Armed Palestinian factions view Israel’s repeated incursions into Gaza’s eastern border, despite the declared truce with Hamas, as being meant to destroy tunnels dug by Palestinians, who previously used them against Israeli soldiers, in what the latter described as “a war with ghosts, because they could not detect the militants who suddenly rushed at them from beneath the ground. Israeli soldiers moved above ground, all the while feeling that under their feet lay a veritable subterranean city.”
It has become customary during the last few weeks for Israeli incursions into eastern Gaza to last for a few hours, during which tanks and other military vehicles move out of their positions along the Gaza border to occupy their assigned targets, conduct operations, and return from whence they came inside Israel, in a tactic that the army dubs “fighting on the other side.” This entails conducting land incursions that do not require taking up positions inside Gaza for extended periods of time and aim to achieve tactical deterrence objectives.
After the end of the last war, the Israeli army sought, through conducting short raids by ground forces, to effectively create a buffer zone on Gaza’s eastern border. A field tour of the area showed this Al-Monitor correspondent that these incursions are limited to an uninhabited strip of agricultural land and do not entail occupying the inhabited areas of Beit Hanoun and Beit Lahia in the north nor al-Breij and al-Maghazi in the east, which Hamas militants call “protection zones” in which advancing Israeli forces can be met with explosives charges, ambushes and mortar fire.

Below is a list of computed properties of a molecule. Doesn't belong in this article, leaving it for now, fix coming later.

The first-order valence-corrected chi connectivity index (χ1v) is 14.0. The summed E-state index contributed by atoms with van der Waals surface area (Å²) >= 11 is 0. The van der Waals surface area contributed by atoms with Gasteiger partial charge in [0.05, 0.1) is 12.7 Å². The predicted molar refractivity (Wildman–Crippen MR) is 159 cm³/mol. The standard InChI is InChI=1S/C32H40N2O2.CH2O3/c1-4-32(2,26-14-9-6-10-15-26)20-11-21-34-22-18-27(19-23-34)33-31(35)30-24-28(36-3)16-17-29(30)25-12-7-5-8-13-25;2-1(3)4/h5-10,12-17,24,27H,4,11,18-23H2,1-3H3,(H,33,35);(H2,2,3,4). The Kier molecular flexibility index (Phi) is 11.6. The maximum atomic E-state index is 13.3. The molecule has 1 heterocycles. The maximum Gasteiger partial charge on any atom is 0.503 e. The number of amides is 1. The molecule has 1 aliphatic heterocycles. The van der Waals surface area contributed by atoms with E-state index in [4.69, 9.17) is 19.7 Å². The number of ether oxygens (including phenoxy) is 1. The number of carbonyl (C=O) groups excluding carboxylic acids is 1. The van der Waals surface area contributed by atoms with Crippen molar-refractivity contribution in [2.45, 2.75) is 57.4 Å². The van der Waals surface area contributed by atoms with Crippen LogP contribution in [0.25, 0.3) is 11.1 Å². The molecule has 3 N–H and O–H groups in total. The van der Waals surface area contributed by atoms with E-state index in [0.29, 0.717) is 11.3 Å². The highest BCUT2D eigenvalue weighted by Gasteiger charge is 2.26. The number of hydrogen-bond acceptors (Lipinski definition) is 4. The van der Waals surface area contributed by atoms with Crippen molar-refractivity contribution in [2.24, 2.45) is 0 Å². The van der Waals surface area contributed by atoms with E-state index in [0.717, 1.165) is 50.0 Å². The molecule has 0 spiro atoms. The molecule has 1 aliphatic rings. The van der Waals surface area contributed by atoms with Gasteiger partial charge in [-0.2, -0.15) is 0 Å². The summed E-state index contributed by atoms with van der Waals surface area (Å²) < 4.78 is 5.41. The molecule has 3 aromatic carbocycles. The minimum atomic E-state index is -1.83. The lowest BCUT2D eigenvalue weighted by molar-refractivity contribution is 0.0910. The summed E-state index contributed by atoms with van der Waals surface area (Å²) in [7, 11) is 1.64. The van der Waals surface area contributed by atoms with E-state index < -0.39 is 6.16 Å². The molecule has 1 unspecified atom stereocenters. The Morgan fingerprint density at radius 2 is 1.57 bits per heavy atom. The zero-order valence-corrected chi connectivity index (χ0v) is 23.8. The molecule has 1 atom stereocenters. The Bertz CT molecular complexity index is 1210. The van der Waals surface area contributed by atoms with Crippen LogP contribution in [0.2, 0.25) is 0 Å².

Leaked information from the Palestinian side of the border indicates that the Hamas-led government is beginning to deploy dozens of its militants to the eastern border in order to prevent rocket fire against Israel, which would constitute a breach of the truce.
Although Hamas did not officially announce, confirm or deny taking such a decision, a prominent source inside the organization confirmed to Al-Monitor that Izz al-Din al-Qassam Brigades fighters had been deployed to Gaza’s border areas in lieu of civilian police to prevent the launching of rockets from Gaza against nearby Israeli communities. This followed Gaza’s interior ministry decision to withdraw its “Field Monitoring” units from all areas except official security points near the border, which were replaced by members of the al-Qassam Brigades.
The source added that Hamas is diligently striving to prevent an escalation with Israel in the Strip by reining in some of the armed groups that, from time to time, launch rockets or fire mortar shells. It therefore has bolstered its field units with additional new forces endowed with modern weaponry and tactics; its members patrol the border areas wearing both military and civilian garb.